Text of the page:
Cybercriminals sell step-by-step guide to stealing cars on the dark web for as little as £1.50

As police crack down hard on the dark web, British police have discovered that criminals are selling cheap keyless car theft guides online.

Car owners are at risk of online criminals selling guides on car theft, from how to steal keyless cars to hacking into Uber accounts, according to new research by British police. Worrying statistics show that there is a dark web of people willing to trade criminal knowledge for small amounts of money.

Research by Select Car Leasing found that auto criminals are using the dark web to teach followers how to steal cars and commit vehicle fraud.

In numerous marketplaces, investigators found guides to stealing keyless cars for as little as £1.53.

Keyless cars now account for 50% of all vehicle thefts in the UK, and criminals are constantly looking for new ways to break through the ever-advancing security.

Using relay technology, thieves can intercept the signal from a key fob and copy it to trick cars into unlocking and starting.

The Dark Web also offers tutorials showing how to use sites like Craigslist and Gumtree to scam drivers.

Another shocking finding from the research is that people claim they can hack into Uber's database and list someone as a fake driver - for as little as 77 pence.

Concerns about illegal drivers being able to access the app have surfaced in the past, most notably in London in 2019, where 14,000 trips were made by unauthorized drivers, including convicted felons.

The illegal list also includes in-car number plate scanning software for the same paltry price of 77 pence.

Once downloaded, the software can be used in another car by simply scanning the number plates of other cars to access the registered address of the owner.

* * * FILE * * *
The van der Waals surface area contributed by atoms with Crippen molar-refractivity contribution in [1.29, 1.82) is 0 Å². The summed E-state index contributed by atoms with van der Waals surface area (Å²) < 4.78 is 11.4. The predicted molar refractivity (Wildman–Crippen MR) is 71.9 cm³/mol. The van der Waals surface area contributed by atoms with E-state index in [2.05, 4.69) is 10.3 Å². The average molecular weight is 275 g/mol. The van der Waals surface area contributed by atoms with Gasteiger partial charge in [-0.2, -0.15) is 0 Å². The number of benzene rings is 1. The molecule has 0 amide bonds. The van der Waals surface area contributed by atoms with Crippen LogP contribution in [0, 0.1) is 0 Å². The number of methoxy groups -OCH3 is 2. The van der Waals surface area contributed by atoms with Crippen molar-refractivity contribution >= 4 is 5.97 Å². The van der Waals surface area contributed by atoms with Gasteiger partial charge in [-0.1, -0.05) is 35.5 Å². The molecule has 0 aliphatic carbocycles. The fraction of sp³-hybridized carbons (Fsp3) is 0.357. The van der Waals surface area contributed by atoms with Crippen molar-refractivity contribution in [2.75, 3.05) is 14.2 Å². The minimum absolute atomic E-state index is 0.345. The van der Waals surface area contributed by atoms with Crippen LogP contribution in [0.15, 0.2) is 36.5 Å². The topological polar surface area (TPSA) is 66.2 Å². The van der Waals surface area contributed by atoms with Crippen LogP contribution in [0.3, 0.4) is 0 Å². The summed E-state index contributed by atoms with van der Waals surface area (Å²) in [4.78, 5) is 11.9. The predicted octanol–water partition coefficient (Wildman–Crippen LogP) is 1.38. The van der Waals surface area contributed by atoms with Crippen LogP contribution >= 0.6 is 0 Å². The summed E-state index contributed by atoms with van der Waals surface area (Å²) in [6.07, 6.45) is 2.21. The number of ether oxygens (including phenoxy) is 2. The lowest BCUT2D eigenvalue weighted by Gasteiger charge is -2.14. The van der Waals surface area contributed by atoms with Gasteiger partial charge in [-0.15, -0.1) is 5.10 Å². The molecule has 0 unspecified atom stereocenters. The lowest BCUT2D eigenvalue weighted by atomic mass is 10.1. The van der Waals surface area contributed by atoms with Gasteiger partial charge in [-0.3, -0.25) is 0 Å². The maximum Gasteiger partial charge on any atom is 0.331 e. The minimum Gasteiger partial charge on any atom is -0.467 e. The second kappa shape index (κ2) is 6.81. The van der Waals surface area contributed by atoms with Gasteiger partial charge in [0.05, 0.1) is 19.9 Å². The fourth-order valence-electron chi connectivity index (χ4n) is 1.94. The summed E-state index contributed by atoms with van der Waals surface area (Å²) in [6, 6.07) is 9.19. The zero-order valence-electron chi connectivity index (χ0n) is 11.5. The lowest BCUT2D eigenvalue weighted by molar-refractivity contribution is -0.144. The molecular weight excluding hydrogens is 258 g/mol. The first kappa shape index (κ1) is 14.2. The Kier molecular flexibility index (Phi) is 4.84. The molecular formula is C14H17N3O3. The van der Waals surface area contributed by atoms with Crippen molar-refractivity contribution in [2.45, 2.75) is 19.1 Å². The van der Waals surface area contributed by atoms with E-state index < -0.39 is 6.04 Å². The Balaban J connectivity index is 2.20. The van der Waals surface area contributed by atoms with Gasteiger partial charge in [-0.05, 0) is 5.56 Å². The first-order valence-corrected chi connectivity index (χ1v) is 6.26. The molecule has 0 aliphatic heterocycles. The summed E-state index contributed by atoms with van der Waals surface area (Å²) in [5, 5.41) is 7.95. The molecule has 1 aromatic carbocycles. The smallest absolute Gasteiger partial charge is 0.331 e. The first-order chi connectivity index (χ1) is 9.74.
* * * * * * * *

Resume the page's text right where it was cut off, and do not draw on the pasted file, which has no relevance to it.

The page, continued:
The software gives car thieves access to any car of their choice as they can access the address, apply what they have learnt from the keyless car theft guide and then drive away with the vehicle.

In 2020, nearly 90,000 cars were stolen in the UK, many of which are believed to have been entered through keyless entry.

And last year, a Leicestershire car theft gang was convicted of stealing vehicles worth £2.4 million.

And by 2028, more than half of all new cars in the UK should be electric, increasing the likelihood of theft even more.

One seller also promised a tutorial on creating fake vehicle listings on used car websites, presumably to lure buyers into paying a deposit for a non-existent car and then disappearing with the money.

It costs just £38.21 - less than the cost of listing the average UK car on Auto Trader.

For the same price, car sales scammers can buy vehicle histories.

This would allow sellers to alter their car's odometer and repair history, perhaps masking high mileage readings, substandard repairs or even information that has been written off.

Fake licenses were found to be by far the most expensive car-related product on the dark web, with the exception of GPS trackers which cost £420.30 in cryptocurrency to purchase.

On average, the cost of a fake license is £241.64, which is expensive compared to a valid full UK license at £34, but the costs peddled by sellers on the dark web vary widely.

While some European forgeries cost thousands of dollars, many fakes sell for as little as a dollar - again, 77 pence in British currency.

Perhaps due to the standardized templates and cross-border compatibility of EU licenses, their forgery samples are among the most expensive, up to £1,700 in some cases.

From:On DarkNet – Dark Web News and Analysis
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